It’s harder and more expensive than ever to keep your refrigerator stocked with healthy foods from the grocery store. But while it takes more time and money, there is no better investment for your health.
Fortunately, for the fresh foods, the important labels are pretty simple. You need only look for “organic” for produce. For chicken and eggs, always look for “free range.” And for butter and beef, look for “grass fed.” (The label “natural” is essentially meaningless.)
Labels on processed foods are a bit more complicated. But they’re about to get a little bit easier, thanks to new labeling requirements passed by Congress in May 2016. (The old labeling law dated back to 1993.) Food manufacturers must implement the new label changes by July 2018. I’ll tell you more about these changes in a moment, But first, there are a still few good rules of thumb you can always follow when examining food labels:
- Read processed food labels closely
I always look at the list of ingredients. The most common ingredient in the food, by weight, appears first in the list. I find it shocking how many “foods” show sugars, high-fructose corn syrup, and empty carbs as the primary ingredient(s). As your mother used to say, put those products back on the shelf.
- Watch out for trans fats
Manufacturers commonly added these dangerous, artificial ingredients to packaged foods when my daughter was young. Fortunately, these fats are on their way out. In fact, in 2006, Congress started to require food manufacturers print their products’ trans fat content on the label. As a result, few products on shelves today still contain them. (But many restaurants still sneak them in.) The FDA set a deadline of 2018 to remove all trans fats from the U.S. food supply. So remain vigilant.
- Beware of genetically modified (GM) foods
This month, if you shop in Vermont, you may find food labels alerting you that a product contains a GM ingredient. You may even find these labels if you shop outside of Vermont, as some big food manufacturers decided to go with the labels nationally. Some other manufacturers even promised to eliminate their use of GM ingredients altogether.
I credit the U.S. Congress, the FDA, as well as Vermont for taking this step to clearly contribute toward better nutrition and health.
- Skip “cholesterol-free” foods
Unfortunately, big agro-businesses — with their legions of lobbyists and lawyers — still find devious ways to market and sell their products. For example, I see lots of processed foods with the label “cholesterol free.” They use it to give the (false) impression these products are healthy. But this impression is based on one of the biggest myths in modern medicine.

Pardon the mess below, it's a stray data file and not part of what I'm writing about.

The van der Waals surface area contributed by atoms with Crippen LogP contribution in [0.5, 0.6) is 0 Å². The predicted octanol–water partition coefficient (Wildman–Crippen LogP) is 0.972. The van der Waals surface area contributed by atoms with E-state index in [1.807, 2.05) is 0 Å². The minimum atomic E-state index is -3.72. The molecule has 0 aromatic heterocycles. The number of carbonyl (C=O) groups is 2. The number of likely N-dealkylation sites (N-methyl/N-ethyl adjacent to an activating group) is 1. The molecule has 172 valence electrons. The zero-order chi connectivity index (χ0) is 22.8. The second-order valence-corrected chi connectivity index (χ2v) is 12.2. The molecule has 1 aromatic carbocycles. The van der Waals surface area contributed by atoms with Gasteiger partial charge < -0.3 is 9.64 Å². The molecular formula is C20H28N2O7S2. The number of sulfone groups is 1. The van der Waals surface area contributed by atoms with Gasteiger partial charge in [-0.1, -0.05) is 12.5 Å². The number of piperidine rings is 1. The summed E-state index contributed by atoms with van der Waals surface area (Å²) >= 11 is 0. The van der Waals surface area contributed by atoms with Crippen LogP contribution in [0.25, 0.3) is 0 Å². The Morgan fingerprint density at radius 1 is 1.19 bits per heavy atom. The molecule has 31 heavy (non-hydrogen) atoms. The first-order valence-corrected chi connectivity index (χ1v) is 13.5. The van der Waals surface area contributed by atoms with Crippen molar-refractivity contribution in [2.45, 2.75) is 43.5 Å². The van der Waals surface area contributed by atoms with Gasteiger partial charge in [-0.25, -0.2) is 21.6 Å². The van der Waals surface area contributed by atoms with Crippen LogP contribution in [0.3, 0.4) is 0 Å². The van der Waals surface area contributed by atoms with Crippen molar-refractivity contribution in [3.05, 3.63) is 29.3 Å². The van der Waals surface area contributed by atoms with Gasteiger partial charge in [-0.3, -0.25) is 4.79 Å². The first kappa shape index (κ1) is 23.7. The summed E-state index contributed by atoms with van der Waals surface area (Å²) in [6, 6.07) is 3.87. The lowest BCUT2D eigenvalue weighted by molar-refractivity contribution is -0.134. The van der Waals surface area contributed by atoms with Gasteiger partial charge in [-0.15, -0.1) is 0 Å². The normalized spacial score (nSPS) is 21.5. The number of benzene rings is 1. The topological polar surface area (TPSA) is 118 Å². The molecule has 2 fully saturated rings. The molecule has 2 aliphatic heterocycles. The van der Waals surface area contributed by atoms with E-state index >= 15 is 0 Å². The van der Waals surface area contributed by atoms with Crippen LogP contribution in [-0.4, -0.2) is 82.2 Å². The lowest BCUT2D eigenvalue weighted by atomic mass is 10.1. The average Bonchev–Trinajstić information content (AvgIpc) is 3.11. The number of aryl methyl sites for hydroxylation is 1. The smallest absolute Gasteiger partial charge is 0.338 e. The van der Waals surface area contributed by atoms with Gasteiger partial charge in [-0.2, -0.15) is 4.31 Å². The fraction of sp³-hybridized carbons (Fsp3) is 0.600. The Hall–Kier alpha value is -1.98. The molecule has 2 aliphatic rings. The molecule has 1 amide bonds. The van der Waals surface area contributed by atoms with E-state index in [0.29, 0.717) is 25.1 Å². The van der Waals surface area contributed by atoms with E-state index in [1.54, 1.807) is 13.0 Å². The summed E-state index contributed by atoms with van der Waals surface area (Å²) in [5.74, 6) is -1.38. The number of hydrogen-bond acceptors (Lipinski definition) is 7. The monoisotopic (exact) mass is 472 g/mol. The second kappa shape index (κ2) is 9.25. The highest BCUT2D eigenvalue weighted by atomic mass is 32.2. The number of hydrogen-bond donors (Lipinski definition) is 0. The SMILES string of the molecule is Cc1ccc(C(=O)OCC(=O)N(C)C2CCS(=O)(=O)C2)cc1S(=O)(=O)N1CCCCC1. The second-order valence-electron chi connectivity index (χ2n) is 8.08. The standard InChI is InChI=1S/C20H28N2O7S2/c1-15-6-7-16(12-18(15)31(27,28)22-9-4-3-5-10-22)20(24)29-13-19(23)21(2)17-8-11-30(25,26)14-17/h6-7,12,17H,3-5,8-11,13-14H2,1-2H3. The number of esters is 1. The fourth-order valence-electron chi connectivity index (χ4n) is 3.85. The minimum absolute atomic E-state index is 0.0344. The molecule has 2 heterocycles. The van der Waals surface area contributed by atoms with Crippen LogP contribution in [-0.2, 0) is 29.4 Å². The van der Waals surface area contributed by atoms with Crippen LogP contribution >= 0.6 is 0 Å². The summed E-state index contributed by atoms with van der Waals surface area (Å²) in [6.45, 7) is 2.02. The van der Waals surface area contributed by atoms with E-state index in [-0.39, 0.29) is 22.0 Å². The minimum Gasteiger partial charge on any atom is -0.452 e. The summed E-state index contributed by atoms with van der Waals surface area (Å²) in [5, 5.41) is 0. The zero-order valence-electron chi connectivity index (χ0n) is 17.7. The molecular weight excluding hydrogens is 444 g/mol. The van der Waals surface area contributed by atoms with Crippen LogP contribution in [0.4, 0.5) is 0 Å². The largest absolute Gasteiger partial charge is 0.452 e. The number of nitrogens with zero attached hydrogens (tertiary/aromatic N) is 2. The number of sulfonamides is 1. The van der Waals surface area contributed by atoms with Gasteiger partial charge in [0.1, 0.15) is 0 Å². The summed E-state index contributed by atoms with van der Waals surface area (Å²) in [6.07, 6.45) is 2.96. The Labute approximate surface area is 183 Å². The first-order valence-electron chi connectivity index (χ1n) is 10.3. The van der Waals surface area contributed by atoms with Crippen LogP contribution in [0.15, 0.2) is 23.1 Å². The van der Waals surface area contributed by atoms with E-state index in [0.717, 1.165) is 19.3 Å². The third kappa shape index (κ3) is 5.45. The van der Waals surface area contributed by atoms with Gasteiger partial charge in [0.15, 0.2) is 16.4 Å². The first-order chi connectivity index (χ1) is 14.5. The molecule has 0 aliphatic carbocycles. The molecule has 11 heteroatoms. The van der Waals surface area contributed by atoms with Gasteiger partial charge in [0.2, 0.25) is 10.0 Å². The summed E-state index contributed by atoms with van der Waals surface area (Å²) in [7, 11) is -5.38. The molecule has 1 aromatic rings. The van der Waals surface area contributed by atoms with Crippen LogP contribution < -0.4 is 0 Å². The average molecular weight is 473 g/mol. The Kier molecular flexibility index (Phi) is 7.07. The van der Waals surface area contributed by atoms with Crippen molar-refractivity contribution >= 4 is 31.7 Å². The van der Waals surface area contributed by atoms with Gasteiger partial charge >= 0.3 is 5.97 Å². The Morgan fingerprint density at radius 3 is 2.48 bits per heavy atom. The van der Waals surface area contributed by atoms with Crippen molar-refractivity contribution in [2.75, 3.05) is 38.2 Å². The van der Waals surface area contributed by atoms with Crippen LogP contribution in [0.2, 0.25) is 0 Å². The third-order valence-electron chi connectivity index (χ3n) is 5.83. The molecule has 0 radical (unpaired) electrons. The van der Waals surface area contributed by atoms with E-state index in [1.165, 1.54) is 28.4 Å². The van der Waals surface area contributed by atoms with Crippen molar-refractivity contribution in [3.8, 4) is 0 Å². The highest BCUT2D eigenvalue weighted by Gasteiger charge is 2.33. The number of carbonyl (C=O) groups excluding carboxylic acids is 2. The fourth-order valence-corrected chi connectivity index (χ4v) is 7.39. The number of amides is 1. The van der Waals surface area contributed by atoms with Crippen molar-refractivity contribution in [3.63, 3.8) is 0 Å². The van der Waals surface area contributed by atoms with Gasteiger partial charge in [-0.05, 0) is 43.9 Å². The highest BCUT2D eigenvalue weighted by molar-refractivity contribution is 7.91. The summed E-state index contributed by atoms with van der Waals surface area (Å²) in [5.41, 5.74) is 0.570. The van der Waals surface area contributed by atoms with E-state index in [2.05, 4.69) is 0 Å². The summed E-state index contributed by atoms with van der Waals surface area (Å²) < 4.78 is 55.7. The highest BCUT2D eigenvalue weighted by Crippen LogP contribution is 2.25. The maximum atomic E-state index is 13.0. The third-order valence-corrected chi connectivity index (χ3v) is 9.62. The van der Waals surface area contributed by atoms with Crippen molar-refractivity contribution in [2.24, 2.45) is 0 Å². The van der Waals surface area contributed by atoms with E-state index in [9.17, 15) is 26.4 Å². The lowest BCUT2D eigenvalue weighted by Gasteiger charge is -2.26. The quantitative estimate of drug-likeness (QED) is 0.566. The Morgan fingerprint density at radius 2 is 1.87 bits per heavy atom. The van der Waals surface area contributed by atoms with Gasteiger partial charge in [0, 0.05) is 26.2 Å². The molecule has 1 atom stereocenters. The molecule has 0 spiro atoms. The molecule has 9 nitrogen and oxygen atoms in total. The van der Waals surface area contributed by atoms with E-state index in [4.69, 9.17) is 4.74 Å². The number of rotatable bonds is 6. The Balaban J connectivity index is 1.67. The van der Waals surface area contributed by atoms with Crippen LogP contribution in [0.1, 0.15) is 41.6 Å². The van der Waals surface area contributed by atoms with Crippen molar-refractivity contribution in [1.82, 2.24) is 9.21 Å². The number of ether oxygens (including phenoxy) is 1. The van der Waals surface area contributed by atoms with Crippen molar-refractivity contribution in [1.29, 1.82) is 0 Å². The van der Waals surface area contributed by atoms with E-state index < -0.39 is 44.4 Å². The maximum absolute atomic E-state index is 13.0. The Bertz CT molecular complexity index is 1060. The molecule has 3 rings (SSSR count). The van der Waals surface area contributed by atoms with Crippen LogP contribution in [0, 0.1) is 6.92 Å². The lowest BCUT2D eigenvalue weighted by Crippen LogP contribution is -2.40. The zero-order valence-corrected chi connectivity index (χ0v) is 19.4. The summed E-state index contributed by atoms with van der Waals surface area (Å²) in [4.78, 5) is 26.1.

You see, the cholesterol content of the food you eat has nothing to do with the cholesterol level in your blood. Further, the cholesterol in your blood is mostly an “innocent” bystander when it comes to the primary causes of cardiovascular disease. Plus, your body needs some healthy cholesterol daily. So a cholesterol-free food is not a healthy food, by any means.
As I’ve said before, the tragic cholesterol myth encouraged people to cut back on some of the best, most nutritious foods on the planet — including eggs (yolk), dairy, meat, and shellfish. (Note, you will also find all these foods offered at the perimeter of the grocery store.)
- Skip the fat-free foods too
By the same token, a “fat-free” label on a processed product does not mean it’s healthy, since manufacturers typically load fat-free foods with sugars and carbs instead. It’s another great tragedy that some people (including the American Heart Association and cardiologists) still buy into the fat-free propaganda. The science shows that sugars and carbs, not fats, are the real culprits when it comes to obesity, Type II diabetes, dementia, cardio-metabolic heart disease, and other chronic diseases.
- Beware of artificial sugar substitutes
Artificial sugar substitutes are not good alternatives since studies link “soft drinks” with obesity and Type II diabetes — whether they are sweetened with sugar (high-fructose corn syrup) or artificial chemicals like aspartame.
Fortunately, the new labeling law for “added sugar” will help consumers distinguish between sugar naturally present in a food (such as fructose in fruit or lactose in dairy) versus sugar artificially added and dumped into a food product. This requirement will be the first major amendment to the labeling law in over two decades. And manufacturers must implement it in the next two to three years.
The new law will also require labels to be easier to read. And they will add additional relevant information based on (finally) updated dietary guidelines.
Knowledge is power
I applaud the government when it requires producers to give more information to consumers. And I’ve been totally committed to public education about health and nutrition my whole career. I fact, I worked with former U.S. Surgeon General C. Everett Koop (1915 – 2013) on these goals for 25 years. And I still provide “consumer education” in the Daily Dispatch, my Insiders’ Cures newsletter, and in my books.
Only an informed public can implement real improvements to the system. And the GM labeling law reform from Vermont is a perfect example. Their work is now changing the nation. In fact, an informed public is the only path to real, meaningful, sustainable reform, consistent with freedom, liberty, and constitutional rights.
The government should stop trying to control everyone’s lives, work, recreation, and personal behavior with endless recommendations, restrictions, requirements and prohibitions. And it should definitely stop issuing contradictory, nonsensical, politically correct laws and regulations not supported by real science.
Educate the buyer.
Then — in the words of the ancient Roman Republic (before it became a tyrannical imperial government) — “caveat emptor,” or let the buyer beware.
Forewarned is forearmed, but still free.